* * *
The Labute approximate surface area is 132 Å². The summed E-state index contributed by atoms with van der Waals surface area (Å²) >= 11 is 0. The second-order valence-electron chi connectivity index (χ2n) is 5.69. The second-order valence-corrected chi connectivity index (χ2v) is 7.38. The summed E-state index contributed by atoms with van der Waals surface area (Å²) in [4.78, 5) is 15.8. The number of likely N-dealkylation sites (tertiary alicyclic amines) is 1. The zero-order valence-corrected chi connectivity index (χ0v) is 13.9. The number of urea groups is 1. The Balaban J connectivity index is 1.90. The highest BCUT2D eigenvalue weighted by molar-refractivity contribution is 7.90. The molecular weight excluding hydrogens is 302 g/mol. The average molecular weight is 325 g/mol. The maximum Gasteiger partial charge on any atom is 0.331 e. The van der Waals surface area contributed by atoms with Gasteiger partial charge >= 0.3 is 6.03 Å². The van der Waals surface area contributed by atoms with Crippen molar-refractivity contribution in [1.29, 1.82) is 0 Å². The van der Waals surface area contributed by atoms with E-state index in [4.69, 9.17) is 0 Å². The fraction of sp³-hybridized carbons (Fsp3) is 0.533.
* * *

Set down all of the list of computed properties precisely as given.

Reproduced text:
The Labute approximate surface area is 132 Å². The summed E-state index contributed by atoms with van der Waals surface area (Å²) >= 11 is 0. The second-order valence-electron chi connectivity index (χ2n) is 5.69. The second-order valence-corrected chi connectivity index (χ2v) is 7.38. The summed E-state index contributed by atoms with van der Waals surface area (Å²) in [4.78, 5) is 15.8. The number of likely N-dealkylation sites (tertiary alicyclic amines) is 1. The zero-order valence-corrected chi connectivity index (χ0v) is 13.9. The number of urea groups is 1. The Balaban J connectivity index is 1.90. The highest BCUT2D eigenvalue weighted by molar-refractivity contribution is 7.90. The molecular weight excluding hydrogens is 302 g/mol. The average molecular weight is 325 g/mol. The maximum Gasteiger partial charge on any atom is 0.331 e. The van der Waals surface area contributed by atoms with Gasteiger partial charge >= 0.3 is 6.03 Å². The van der Waals surface area contributed by atoms with Crippen molar-refractivity contribution in [1.29, 1.82) is 0 Å². The van der Waals surface area contributed by atoms with E-state index in [4.69, 9.17) is 0 Å². The fraction of sp³-hybridized carbons (Fsp3) is 0.533.